joey

food is like love...it should be entered into with abandon or not at all        Harriet Van Horne

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food is like love...it should be entered into with abandon or not at all        Harriet Van Horne

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post #10 of 17
Thread Starter 

Thanks Joey - that's makes sense, and is a great idea! 

post #11 of 17

There are two equally important parts to performing in an ensemble.  The first is virtuosity, the second is the performer's willingness to submerge her or his own virtuosity in favor of the group's performance.  The key to working in and for the group is listening. 

 

All very nice, but I don't think of a plate or meal as an ensemble -- rather its a composition.  Like good music, good meals require timing, harmony, contrast, surprise and resolution.  Unleash your inner Haydn.

 

BDL

post #12 of 17

Boy oh boy, you would think I was on psychedelic drugs after reading my own post !

 

Flavor notes to music.....maybe I'm reading the info I posted wrong.

 

@ Chris : great seminar, I wished I had of been there.

Petals
Réalisé avec un soupçon d'amour.

Served Up
(165 photos)
Wine and Cheese
(62 photos)
 
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Petals
Réalisé avec un soupçon d'amour.

Served Up
(165 photos)
Wine and Cheese
(62 photos)
 
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post #13 of 17

Did Elvis go through that?

Chef EdB
Over 50 years in food service business 35 as Ex Chef. Specializing in Volume upscale Catering both on and off premise .(former Exec. Chef in the largest on premise caterer in US  with 17 Million Dollars per year annual volume). 
      Well versed in all facets of Continental Cuisine...

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Chef EdB
Over 50 years in food service business 35 as Ex Chef. Specializing in Volume upscale Catering both on and off premise .(former Exec. Chef in the largest on premise caterer in US  with 17 Million Dollars per year annual volume).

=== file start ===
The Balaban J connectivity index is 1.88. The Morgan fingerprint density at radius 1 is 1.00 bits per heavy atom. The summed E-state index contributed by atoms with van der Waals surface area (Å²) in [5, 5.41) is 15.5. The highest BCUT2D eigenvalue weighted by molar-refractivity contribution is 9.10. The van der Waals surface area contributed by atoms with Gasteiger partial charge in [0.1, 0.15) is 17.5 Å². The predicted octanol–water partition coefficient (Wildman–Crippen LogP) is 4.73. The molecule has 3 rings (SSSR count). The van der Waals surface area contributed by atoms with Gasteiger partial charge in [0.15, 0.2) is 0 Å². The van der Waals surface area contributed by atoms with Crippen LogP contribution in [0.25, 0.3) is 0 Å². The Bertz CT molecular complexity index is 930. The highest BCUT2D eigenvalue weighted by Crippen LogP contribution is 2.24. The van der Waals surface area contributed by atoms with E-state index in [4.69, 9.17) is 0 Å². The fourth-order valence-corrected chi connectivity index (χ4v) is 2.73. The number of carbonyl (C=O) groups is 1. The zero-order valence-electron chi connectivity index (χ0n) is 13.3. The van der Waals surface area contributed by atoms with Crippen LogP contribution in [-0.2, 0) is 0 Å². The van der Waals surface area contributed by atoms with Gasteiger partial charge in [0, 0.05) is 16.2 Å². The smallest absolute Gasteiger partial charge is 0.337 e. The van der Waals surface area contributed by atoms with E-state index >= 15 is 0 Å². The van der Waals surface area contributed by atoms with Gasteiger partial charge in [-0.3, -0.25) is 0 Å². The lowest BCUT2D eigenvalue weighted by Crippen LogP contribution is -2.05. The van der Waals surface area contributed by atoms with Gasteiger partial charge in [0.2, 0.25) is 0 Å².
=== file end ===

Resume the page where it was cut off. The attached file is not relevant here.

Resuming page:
Well versed in all facets of Continental Cuisine...

Reply
post #14 of 17

I'm aware that people are born with Synthesia, it's not something you can develop. I was suggesting you use a similar form (idea) to translate food to music, vice versa.


Edited by Pollopicu - 6/19/13 at 4:13am
“After a good dinner one can forgive anybody, even one's own relations.”
Oscar Wilde

 

 

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“After a good dinner one can forgive anybody, even one's own relations.”
Oscar Wilde

 

 

Reply
post #15 of 17

I too am a music major.

The very thought of embracing the two, trying to understand or recognize those tones to food, is as simple as studying the masters from both sides.

Music, being what it is, first of all comes from inspiration and delicious foods, from all walks of life, is another form.

Music like food has it's short cuts and tricks...

Recipe's are just opinions and as we all know, the world is full of those.

Or should I say the human race..But that is ok..

We take any and all ideas, positive or negative, good or bad, near or far, to our special holding place, until it gets dumped and let go for better or for worse.

Not all music is loved and not all food is loved but no matter what, we still keep rolling along, making the 3 chord song and the chocolate chip cookie..

For me, good food can fit in any genre of music. It all depends on your mood..

No one Artist or Chef, holds the keys to the universe .

post #16 of 17
No wasn't suggesting you make actual violins, but instead to use ingredients in a way that resembles the relationship between each member of the quartet. Bases on the descriptions of the quartet members I gave above it could be something like...

1st violin - lobster tail
2nd violin - shrimp
Viola - turkey
Cello - mashed potatoes

Then you try to find a way for these ingriedients to work harmoniously.

Or you can makes a great cheese platter to resemble an orchestra.

"You are what you eat, so don't be fast, cheap, easy, or fake."

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"You are what you eat, so don't be fast, cheap, easy, or fake."

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post #17 of 17

Oh come on!  Fiddler Crab for the violin!

 

The conductor would be a lobster with its claws in the air.